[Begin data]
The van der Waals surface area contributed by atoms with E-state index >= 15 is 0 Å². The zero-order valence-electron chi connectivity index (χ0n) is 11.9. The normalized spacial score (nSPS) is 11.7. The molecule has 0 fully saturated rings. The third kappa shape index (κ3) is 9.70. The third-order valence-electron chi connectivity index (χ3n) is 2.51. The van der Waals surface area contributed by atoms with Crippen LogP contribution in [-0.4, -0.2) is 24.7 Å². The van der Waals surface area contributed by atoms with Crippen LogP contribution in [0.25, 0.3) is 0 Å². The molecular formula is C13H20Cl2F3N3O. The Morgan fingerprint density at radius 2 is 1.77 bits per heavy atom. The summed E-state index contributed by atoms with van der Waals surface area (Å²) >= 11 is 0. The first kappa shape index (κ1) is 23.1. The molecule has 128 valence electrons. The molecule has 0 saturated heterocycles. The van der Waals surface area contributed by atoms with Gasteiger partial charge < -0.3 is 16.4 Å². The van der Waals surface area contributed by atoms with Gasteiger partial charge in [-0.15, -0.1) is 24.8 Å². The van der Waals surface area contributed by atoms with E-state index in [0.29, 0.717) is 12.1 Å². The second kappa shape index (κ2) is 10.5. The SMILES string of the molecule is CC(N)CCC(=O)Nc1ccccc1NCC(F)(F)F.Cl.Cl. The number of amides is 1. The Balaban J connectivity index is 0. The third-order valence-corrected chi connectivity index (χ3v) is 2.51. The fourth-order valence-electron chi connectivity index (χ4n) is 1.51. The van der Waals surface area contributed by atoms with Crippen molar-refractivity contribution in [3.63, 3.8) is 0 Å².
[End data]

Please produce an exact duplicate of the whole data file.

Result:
The van der Waals surface area contributed by atoms with E-state index >= 15 is 0 Å². The zero-order valence-electron chi connectivity index (χ0n) is 11.9. The normalized spacial score (nSPS) is 11.7. The molecule has 0 fully saturated rings. The third kappa shape index (κ3) is 9.70. The third-order valence-electron chi connectivity index (χ3n) is 2.51. The van der Waals surface area contributed by atoms with Crippen LogP contribution in [-0.4, -0.2) is 24.7 Å². The van der Waals surface area contributed by atoms with Crippen LogP contribution in [0.25, 0.3) is 0 Å². The molecular formula is C13H20Cl2F3N3O. The Morgan fingerprint density at radius 2 is 1.77 bits per heavy atom. The summed E-state index contributed by atoms with van der Waals surface area (Å²) >= 11 is 0. The first kappa shape index (κ1) is 23.1. The molecule has 128 valence electrons. The molecule has 0 saturated heterocycles. The van der Waals surface area contributed by atoms with Gasteiger partial charge < -0.3 is 16.4 Å². The van der Waals surface area contributed by atoms with Gasteiger partial charge in [-0.15, -0.1) is 24.8 Å². The van der Waals surface area contributed by atoms with E-state index in [0.29, 0.717) is 12.1 Å². The second kappa shape index (κ2) is 10.5. The SMILES string of the molecule is CC(N)CCC(=O)Nc1ccccc1NCC(F)(F)F.Cl.Cl. The number of amides is 1. The Balaban J connectivity index is 0. The third-order valence-corrected chi connectivity index (χ3v) is 2.51. The fourth-order valence-electron chi connectivity index (χ4n) is 1.51. The van der Waals surface area contributed by atoms with Crippen molar-refractivity contribution in [3.63, 3.8) is 0 Å².